This does not mean that parents who have faults should excuse those faults in their children. Certainly, a parent struggling to overcome a particular problem should be especially able to show mercy and understanding when finding that same problem in a child. And when parents who are seeking God nevertheless feel themselves unable to provide a positive example (e.g. the parents are tobacco smokers, and have been unable to kick the ingrained habit), they can still help their children understand the seriousness of the problem and motivate their children to avoid it themselves.
However, even when parents have done their very best to instill godly values and good behavior in their children, some will fail to heed their parents’ wise guidance, and will rebel. However, parents in God’s Church should not despair if, for a while, a son or daughter goes into the world. If parents did their part in teaching them God’s way of life, there is yet hope for their children. “Train up a child in the way he should go, and when he is old he will not depart from it” (Proverbs 22:6). The foundation laid by parental correction can prepare a wayward child to learn lessons “the hard way”—from “real world” experience.
Correction by Experience
Consider the parable of the prodigal son. We can draw several lessons from Christ’s parable about a young man who squandered his inheritance. “A certain man had two sons. And the younger of them said to his father, ‘Father, give me the portion of goods that falls to me.’ So he divided to them his livelihood. And not many days after, the younger son gathered all together, journeyed to a far country, and there wasted his possessions with prodigal living. But when he had spent all, there arose a severe famine in that land, and he began to be in want. Then he went and joined himself to a citizen of that country, and he sent him into his fields to feed swine. And he would gladly have filled his stomach with the pods that the swine ate, and no one gave him anything” (Luke 15:11–16).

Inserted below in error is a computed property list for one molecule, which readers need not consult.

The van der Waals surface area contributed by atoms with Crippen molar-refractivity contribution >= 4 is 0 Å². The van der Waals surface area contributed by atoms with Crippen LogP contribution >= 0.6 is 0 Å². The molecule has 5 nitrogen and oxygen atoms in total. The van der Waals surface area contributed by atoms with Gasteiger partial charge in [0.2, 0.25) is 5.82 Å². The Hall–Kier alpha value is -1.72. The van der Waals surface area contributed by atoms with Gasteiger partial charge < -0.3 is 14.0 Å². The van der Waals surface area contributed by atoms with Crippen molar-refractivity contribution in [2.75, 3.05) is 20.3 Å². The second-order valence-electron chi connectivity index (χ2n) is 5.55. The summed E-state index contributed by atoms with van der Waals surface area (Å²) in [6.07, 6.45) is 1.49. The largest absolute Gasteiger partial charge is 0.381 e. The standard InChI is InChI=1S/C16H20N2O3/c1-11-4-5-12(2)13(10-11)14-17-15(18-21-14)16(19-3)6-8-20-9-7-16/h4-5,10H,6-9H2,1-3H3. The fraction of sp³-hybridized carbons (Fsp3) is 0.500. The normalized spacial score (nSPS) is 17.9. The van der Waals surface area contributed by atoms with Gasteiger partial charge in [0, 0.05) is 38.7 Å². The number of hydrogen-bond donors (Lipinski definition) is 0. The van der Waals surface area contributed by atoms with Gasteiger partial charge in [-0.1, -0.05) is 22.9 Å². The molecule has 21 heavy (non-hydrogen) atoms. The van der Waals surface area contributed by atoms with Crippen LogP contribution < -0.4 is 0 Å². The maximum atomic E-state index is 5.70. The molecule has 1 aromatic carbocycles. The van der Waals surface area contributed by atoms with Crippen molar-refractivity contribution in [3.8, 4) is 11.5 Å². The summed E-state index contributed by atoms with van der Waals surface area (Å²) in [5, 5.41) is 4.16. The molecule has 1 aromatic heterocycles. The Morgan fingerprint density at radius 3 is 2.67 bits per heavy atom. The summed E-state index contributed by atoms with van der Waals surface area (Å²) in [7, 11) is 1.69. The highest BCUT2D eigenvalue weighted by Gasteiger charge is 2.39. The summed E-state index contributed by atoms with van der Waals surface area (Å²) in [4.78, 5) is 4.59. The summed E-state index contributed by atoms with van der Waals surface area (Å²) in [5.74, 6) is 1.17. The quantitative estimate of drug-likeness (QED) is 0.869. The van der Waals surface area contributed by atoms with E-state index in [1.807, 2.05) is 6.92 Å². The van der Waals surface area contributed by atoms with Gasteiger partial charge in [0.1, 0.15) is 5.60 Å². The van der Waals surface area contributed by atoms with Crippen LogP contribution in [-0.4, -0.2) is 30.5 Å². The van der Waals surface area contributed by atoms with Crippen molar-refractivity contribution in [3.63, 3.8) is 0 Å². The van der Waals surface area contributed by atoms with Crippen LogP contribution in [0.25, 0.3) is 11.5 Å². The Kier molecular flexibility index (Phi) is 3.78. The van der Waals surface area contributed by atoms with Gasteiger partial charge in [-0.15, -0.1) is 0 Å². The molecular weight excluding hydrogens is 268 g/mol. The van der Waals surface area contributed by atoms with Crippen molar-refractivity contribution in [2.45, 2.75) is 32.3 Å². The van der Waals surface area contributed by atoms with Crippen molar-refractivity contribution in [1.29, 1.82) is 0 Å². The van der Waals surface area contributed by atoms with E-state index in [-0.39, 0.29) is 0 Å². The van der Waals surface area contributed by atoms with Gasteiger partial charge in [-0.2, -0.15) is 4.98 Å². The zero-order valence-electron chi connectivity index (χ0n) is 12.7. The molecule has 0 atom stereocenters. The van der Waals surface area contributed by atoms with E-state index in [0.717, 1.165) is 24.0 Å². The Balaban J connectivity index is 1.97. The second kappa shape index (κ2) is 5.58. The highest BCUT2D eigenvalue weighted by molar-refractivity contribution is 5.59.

When we separate ourselves from God, He does not stop loving us and caring for us—it simply cuts us off from receiving the protection and blessings He wants to give those who are willing to obey Him. As long as we do not commit the unpardonable sin—willfully and knowingly reject His gift of the Holy Spirit—nature can take its course, buffeting us with the evil ways of Satan’s world until we recognize our folly and come to appreciate all the good things God has provided, just as the prodigal son came to understand about his father. “But when he came to himself, he said, ‘How many of my father’s hired servants have bread enough and to spare, and I perish with hunger! I will arise and go to my father…’ But when he was still a great way off, his father saw him and had compassion, and ran and fell on his neck and kissed him. And the son said to him, ‘Father, I have sinned against heaven and in your sight, and am no longer worthy to be called your son’” (vv. 17–21).
The prodigal son was corrected by experience. Humbled by what he had faced while away from his father’s protection, he returned home with gratitude he had not previously felt. We, too, as Christians, have that opportunity. If we will not accept correction from parents, or from teachers, or from loved ones, or from Scripture, God will allow us to have life experiences that should motivate us to again seek His protection.
What Is Correction?
It is important to recognize the difference between correction and mere criticism. If someone tells you, “George, everyone knows you are selfish and greedy,” it is a criticism—a value judgment. But if your critic cannot give you an example of your wrong behavior, or cannot give you tangible steps you can take to improve, then criticism is all it is—it is not proper correction. If you perceive that your neighbor George displays selfishness and greed, you serve him best when you help him see his behavior so he can change. For example: “George, I do not want people to think of you as selfish and greedy. But, when you take three donuts and everyone else takes one, and when you cut to the head of the line, people may perceive you as selfish and greedy. Since there are enough donuts for everyone, maybe you can wait in line and take just one, like everyone else.”